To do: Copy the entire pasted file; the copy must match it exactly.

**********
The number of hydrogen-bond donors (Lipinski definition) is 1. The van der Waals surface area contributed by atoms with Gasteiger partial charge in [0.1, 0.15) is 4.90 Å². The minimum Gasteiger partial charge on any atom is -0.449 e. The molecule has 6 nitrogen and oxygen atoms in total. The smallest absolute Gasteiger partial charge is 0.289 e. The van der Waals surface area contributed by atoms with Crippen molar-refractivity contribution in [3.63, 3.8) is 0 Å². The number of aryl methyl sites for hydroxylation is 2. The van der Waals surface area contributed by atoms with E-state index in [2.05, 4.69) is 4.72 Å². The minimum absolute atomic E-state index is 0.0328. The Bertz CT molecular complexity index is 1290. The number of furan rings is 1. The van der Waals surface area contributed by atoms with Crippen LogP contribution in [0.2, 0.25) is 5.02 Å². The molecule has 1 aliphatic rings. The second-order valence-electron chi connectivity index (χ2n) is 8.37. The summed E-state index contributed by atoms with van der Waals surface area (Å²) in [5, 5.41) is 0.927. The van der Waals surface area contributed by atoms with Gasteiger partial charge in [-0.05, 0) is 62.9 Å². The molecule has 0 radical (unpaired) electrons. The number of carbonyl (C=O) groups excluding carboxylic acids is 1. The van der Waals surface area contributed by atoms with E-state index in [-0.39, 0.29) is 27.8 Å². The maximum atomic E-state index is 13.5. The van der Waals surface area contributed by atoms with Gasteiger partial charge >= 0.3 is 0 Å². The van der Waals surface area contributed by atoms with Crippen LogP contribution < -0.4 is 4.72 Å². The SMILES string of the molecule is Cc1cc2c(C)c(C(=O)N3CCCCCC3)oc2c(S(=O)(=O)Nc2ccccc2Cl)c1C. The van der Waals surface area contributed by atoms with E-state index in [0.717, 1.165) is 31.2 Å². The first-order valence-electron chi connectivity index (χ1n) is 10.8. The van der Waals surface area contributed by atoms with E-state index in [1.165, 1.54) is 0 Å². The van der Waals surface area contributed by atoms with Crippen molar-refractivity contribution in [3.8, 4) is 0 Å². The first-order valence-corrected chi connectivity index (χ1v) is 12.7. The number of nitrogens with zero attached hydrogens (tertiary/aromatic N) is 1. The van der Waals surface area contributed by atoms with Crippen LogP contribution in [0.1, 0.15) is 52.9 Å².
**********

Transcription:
The number of hydrogen-bond donors (Lipinski definition) is 1. The van der Waals surface area contributed by atoms with Gasteiger partial charge in [0.1, 0.15) is 4.90 Å². The minimum Gasteiger partial charge on any atom is -0.449 e. The molecule has 6 nitrogen and oxygen atoms in total. The smallest absolute Gasteiger partial charge is 0.289 e. The van der Waals surface area contributed by atoms with Crippen molar-refractivity contribution in [3.63, 3.8) is 0 Å². The number of aryl methyl sites for hydroxylation is 2. The van der Waals surface area contributed by atoms with E-state index in [2.05, 4.69) is 4.72 Å². The minimum absolute atomic E-state index is 0.0328. The Bertz CT molecular complexity index is 1290. The number of furan rings is 1. The van der Waals surface area contributed by atoms with Crippen LogP contribution in [0.2, 0.25) is 5.02 Å². The molecule has 1 aliphatic rings. The second-order valence-electron chi connectivity index (χ2n) is 8.37. The summed E-state index contributed by atoms with van der Waals surface area (Å²) in [5, 5.41) is 0.927. The van der Waals surface area contributed by atoms with Gasteiger partial charge in [-0.05, 0) is 62.9 Å². The molecule has 0 radical (unpaired) electrons. The number of carbonyl (C=O) groups excluding carboxylic acids is 1. The van der Waals surface area contributed by atoms with E-state index in [-0.39, 0.29) is 27.8 Å². The maximum atomic E-state index is 13.5. The van der Waals surface area contributed by atoms with Gasteiger partial charge >= 0.3 is 0 Å². The van der Waals surface area contributed by atoms with Crippen LogP contribution < -0.4 is 4.72 Å². The SMILES string of the molecule is Cc1cc2c(C)c(C(=O)N3CCCCCC3)oc2c(S(=O)(=O)Nc2ccccc2Cl)c1C. The van der Waals surface area contributed by atoms with E-state index in [0.717, 1.165) is 31.2 Å². The first-order valence-electron chi connectivity index (χ1n) is 10.8. The van der Waals surface area contributed by atoms with E-state index in [1.165, 1.54) is 0 Å². The van der Waals surface area contributed by atoms with Crippen molar-refractivity contribution in [3.8, 4) is 0 Å². The first-order valence-corrected chi connectivity index (χ1v) is 12.7. The number of nitrogens with zero attached hydrogens (tertiary/aromatic N) is 1. The van der Waals surface area contributed by atoms with Crippen LogP contribution in [0.1, 0.15) is 52.9 Å².